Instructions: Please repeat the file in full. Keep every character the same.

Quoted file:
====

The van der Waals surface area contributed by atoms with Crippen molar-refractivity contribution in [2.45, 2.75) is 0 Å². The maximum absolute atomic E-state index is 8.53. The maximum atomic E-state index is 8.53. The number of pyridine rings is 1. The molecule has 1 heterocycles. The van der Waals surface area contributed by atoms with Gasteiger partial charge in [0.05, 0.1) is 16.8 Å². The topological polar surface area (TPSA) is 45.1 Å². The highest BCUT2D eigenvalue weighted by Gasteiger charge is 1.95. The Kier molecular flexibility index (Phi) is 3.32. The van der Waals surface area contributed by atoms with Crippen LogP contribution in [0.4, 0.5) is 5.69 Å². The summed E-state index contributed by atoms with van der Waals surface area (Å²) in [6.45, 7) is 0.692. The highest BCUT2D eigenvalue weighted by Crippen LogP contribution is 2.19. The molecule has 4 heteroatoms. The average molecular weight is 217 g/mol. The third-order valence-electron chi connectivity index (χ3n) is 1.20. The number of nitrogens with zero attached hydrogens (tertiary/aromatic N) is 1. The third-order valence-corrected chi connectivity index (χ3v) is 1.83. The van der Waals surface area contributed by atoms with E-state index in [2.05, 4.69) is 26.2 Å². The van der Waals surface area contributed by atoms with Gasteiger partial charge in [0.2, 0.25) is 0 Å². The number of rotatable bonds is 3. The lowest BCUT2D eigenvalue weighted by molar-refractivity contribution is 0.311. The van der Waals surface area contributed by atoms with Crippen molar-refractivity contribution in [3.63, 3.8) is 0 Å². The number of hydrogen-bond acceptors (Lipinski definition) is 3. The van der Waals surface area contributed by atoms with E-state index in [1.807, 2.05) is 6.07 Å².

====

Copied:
The van der Waals surface area contributed by atoms with Crippen molar-refractivity contribution in [2.45, 2.75) is 0 Å². The maximum absolute atomic E-state index is 8.53. The maximum atomic E-state index is 8.53. The number of pyridine rings is 1. The molecule has 1 heterocycles. The van der Waals surface area contributed by atoms with Gasteiger partial charge in [0.05, 0.1) is 16.8 Å². The topological polar surface area (TPSA) is 45.1 Å². The highest BCUT2D eigenvalue weighted by Gasteiger charge is 1.95. The Kier molecular flexibility index (Phi) is 3.32. The van der Waals surface area contributed by atoms with Crippen LogP contribution in [0.4, 0.5) is 5.69 Å². The summed E-state index contributed by atoms with van der Waals surface area (Å²) in [6.45, 7) is 0.692. The highest BCUT2D eigenvalue weighted by Crippen LogP contribution is 2.19. The molecule has 4 heteroatoms. The average molecular weight is 217 g/mol. The third-order valence-electron chi connectivity index (χ3n) is 1.20. The number of nitrogens with zero attached hydrogens (tertiary/aromatic N) is 1. The third-order valence-corrected chi connectivity index (χ3v) is 1.83. The van der Waals surface area contributed by atoms with E-state index in [2.05, 4.69) is 26.2 Å². The van der Waals surface area contributed by atoms with Gasteiger partial charge in [0.2, 0.25) is 0 Å². The number of rotatable bonds is 3. The lowest BCUT2D eigenvalue weighted by molar-refractivity contribution is 0.311. The van der Waals surface area contributed by atoms with Crippen molar-refractivity contribution in [3.63, 3.8) is 0 Å². The number of hydrogen-bond acceptors (Lipinski definition) is 3. The van der Waals surface area contributed by atoms with E-state index in [1.807, 2.05) is 6.07 Å².